Royal Dutch Shell Plc  .com Rotating Header Image

Shell and BASF agree $316m toxic payout


By Samantha Pearson in São Paulo: March 12, 2013 5:24 pm

Royal Dutch Shell and Germany’s BASF have agreed to pay up to $316m to workers exposed to toxic chemicals in Brazil, drawing to a close a six-year legal battle that has overshadowed the companies’ local operations.

A pesticide factory in São Paulo state, operated by the companies for three decades until it was shut down in 2002, has been blamed for 60 deaths in the local community as well as a series of health problems ranging from memory loss to prostate cancer.Please use the sharing tools found via the share button at the top or side of articles.

Shell has denied that the environmental contamination at the site had any impact on human health. In a statement on Tuesday, the company praised efforts to “bring to an end this long and complex judicial dispute via a settlement.”

Brazil’s public labour prosecution service said the companies had agreed to pay individual compensation and lifetime medical care for 1,068 former workers at the plant, which they estimated could amount to R$420m ($214m).

Shell and BASF will also make another payment of R$200m for collective moral damages, which will be donated to local health centres and spent on building a maternity clinic in Paulínia where the factory is located, about 120km from São Paulo.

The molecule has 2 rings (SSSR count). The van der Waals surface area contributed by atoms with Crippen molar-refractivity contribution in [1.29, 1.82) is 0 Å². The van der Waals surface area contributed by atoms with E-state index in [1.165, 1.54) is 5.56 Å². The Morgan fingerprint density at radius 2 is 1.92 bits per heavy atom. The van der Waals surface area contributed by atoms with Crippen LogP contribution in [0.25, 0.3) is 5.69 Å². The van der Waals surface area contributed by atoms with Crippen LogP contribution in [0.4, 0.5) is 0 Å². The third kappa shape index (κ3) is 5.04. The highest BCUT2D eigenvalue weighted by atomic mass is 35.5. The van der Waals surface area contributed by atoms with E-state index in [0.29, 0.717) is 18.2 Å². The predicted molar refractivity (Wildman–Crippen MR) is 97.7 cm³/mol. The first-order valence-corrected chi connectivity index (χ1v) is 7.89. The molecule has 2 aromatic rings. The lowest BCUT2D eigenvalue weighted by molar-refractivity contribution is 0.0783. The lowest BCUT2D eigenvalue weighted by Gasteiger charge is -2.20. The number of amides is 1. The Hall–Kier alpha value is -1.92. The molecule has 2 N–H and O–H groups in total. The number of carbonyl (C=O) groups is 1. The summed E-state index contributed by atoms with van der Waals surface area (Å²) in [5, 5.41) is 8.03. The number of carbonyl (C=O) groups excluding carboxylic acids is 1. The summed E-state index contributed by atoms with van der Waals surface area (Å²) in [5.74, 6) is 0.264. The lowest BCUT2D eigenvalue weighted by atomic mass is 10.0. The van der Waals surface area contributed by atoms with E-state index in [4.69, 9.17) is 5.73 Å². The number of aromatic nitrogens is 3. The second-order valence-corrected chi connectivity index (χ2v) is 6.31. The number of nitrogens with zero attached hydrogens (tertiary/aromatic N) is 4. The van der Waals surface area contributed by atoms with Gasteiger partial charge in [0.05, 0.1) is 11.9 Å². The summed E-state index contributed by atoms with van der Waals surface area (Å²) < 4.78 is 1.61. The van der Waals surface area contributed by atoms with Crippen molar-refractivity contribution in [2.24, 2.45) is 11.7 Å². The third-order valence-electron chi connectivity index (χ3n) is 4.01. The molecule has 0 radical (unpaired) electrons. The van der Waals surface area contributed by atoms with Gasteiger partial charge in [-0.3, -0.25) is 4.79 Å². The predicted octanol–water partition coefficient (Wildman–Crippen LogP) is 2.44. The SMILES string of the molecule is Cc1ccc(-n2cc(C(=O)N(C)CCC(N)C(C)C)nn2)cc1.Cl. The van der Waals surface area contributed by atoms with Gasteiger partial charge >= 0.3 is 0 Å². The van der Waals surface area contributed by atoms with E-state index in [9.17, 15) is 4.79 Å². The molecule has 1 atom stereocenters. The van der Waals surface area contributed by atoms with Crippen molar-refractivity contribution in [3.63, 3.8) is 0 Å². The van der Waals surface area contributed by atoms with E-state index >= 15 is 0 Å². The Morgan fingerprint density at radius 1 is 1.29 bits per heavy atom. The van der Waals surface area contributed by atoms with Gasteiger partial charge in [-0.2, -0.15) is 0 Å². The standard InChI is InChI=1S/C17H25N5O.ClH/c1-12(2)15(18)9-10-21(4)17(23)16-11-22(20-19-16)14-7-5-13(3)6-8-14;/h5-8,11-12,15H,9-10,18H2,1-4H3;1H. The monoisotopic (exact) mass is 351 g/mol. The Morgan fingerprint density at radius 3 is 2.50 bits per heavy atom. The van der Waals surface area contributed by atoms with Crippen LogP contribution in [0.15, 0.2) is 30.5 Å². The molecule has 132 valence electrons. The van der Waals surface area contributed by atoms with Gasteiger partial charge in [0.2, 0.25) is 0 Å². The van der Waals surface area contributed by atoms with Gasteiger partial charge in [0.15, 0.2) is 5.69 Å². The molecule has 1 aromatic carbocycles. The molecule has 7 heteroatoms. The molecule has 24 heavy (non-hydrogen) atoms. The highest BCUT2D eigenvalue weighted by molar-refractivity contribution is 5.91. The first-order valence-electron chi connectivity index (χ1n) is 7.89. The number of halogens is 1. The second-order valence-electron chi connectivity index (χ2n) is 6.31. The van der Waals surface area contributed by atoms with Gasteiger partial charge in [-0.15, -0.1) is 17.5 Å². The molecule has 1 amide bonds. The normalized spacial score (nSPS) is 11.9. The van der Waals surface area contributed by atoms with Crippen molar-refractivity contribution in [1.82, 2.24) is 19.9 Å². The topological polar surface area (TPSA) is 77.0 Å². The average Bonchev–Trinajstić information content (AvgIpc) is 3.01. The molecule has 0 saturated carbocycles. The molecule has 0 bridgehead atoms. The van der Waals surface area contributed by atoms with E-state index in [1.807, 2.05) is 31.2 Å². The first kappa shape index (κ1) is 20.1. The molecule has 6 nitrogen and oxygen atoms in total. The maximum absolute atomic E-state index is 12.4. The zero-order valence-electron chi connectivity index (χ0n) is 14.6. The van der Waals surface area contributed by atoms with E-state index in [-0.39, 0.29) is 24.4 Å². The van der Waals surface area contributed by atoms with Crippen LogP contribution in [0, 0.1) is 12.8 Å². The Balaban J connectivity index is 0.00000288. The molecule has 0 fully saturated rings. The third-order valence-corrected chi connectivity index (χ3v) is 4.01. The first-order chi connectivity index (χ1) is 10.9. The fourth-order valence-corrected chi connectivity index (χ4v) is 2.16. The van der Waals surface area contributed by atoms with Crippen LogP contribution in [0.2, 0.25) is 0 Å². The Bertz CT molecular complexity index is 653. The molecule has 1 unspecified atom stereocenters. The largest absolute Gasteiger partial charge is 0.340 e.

The agreement, which is expected to be formalised in a contract by next week, brings to a close years of legal wrangling since the case was first brought in 2007 and comes as Shell prepares for the resumption of key oil concession auctions in Brazil in May.

Within the next 30 days, 76 workers pursuing individual court action must also choose whether to take the compensation offer and drop their own cases.

Shell originally built the factory in the early 1970s, sold it to chemicals company Cyanamid in 1995, which then sold it to BASF in 2000. BASF says the site was contaminated before it bought it.

Shell bought the site back in 2008 and started offering assistance to the local community. The factory remains shut.


This website and sisters,,,, and, are owned by John Donovan. There is also a Wikipedia segment.

Leave a Reply

Your email address will not be published. Required fields are marked *

This site uses Akismet to reduce spam. Learn how your comment data is processed.